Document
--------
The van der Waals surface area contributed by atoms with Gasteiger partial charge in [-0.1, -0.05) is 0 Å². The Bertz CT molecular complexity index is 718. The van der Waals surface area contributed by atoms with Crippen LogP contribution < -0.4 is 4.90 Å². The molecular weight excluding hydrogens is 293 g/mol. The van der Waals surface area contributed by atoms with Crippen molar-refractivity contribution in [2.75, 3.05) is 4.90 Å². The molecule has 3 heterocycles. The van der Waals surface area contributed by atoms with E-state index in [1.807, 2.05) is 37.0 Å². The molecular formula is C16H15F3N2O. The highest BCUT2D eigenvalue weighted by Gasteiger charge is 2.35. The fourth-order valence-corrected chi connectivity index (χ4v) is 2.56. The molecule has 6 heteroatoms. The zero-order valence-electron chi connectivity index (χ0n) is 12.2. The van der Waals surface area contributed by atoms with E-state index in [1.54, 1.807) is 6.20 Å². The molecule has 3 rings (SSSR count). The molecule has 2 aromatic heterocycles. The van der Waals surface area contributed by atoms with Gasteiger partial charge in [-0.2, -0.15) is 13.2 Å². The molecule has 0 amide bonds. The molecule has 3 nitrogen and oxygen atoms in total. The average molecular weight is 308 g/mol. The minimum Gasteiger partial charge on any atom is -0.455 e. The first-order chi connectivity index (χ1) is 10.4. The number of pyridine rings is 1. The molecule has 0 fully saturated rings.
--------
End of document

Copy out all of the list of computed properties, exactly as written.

The van der Waals surface area contributed by atoms with Gasteiger partial charge in [-0.1, -0.05) is 0 Å². The Bertz CT molecular complexity index is 718. The van der Waals surface area contributed by atoms with Crippen LogP contribution < -0.4 is 4.90 Å². The molecular weight excluding hydrogens is 293 g/mol. The van der Waals surface area contributed by atoms with Crippen molar-refractivity contribution in [2.75, 3.05) is 4.90 Å². The molecule has 3 heterocycles. The van der Waals surface area contributed by atoms with E-state index in [1.807, 2.05) is 37.0 Å². The molecular formula is C16H15F3N2O. The highest BCUT2D eigenvalue weighted by Gasteiger charge is 2.35. The fourth-order valence-corrected chi connectivity index (χ4v) is 2.56. The molecule has 6 heteroatoms. The zero-order valence-electron chi connectivity index (χ0n) is 12.2. The van der Waals surface area contributed by atoms with E-state index in [1.54, 1.807) is 6.20 Å². The molecule has 3 rings (SSSR count). The molecule has 2 aromatic heterocycles. The van der Waals surface area contributed by atoms with Gasteiger partial charge in [-0.2, -0.15) is 13.2 Å². The molecule has 0 amide bonds. The molecule has 3 nitrogen and oxygen atoms in total. The average molecular weight is 308 g/mol. The minimum Gasteiger partial charge on any atom is -0.455 e. The first-order chi connectivity index (χ1) is 10.4. The number of pyridine rings is 1. The molecule has 0 fully saturated rings.